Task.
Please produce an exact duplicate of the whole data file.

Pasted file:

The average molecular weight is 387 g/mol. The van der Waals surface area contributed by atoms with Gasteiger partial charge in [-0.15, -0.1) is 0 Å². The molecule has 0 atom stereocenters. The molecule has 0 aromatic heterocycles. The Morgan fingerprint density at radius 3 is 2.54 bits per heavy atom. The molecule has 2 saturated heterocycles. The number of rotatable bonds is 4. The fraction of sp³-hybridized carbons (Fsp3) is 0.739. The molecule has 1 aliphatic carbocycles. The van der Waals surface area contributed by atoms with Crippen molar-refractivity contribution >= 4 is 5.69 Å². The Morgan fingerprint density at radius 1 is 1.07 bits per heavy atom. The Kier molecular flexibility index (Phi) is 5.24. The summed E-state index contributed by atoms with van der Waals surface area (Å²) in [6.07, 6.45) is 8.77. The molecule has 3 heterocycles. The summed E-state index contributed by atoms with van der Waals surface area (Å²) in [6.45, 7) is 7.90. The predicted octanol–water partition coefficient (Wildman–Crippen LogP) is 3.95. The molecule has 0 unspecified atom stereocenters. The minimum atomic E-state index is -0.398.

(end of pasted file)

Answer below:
The average molecular weight is 387 g/mol. The van der Waals surface area contributed by atoms with Gasteiger partial charge in [-0.15, -0.1) is 0 Å². The molecule has 0 atom stereocenters. The molecule has 0 aromatic heterocycles. The Morgan fingerprint density at radius 3 is 2.54 bits per heavy atom. The molecule has 2 saturated heterocycles. The number of rotatable bonds is 4. The fraction of sp³-hybridized carbons (Fsp3) is 0.739. The molecule has 1 aliphatic carbocycles. The van der Waals surface area contributed by atoms with Crippen molar-refractivity contribution >= 4 is 5.69 Å². The Morgan fingerprint density at radius 1 is 1.07 bits per heavy atom. The Kier molecular flexibility index (Phi) is 5.24. The summed E-state index contributed by atoms with van der Waals surface area (Å²) in [6.07, 6.45) is 8.77. The molecule has 3 heterocycles. The summed E-state index contributed by atoms with van der Waals surface area (Å²) in [6.45, 7) is 7.90. The predicted octanol–water partition coefficient (Wildman–Crippen LogP) is 3.95. The molecule has 0 unspecified atom stereocenters. The minimum atomic E-state index is -0.398.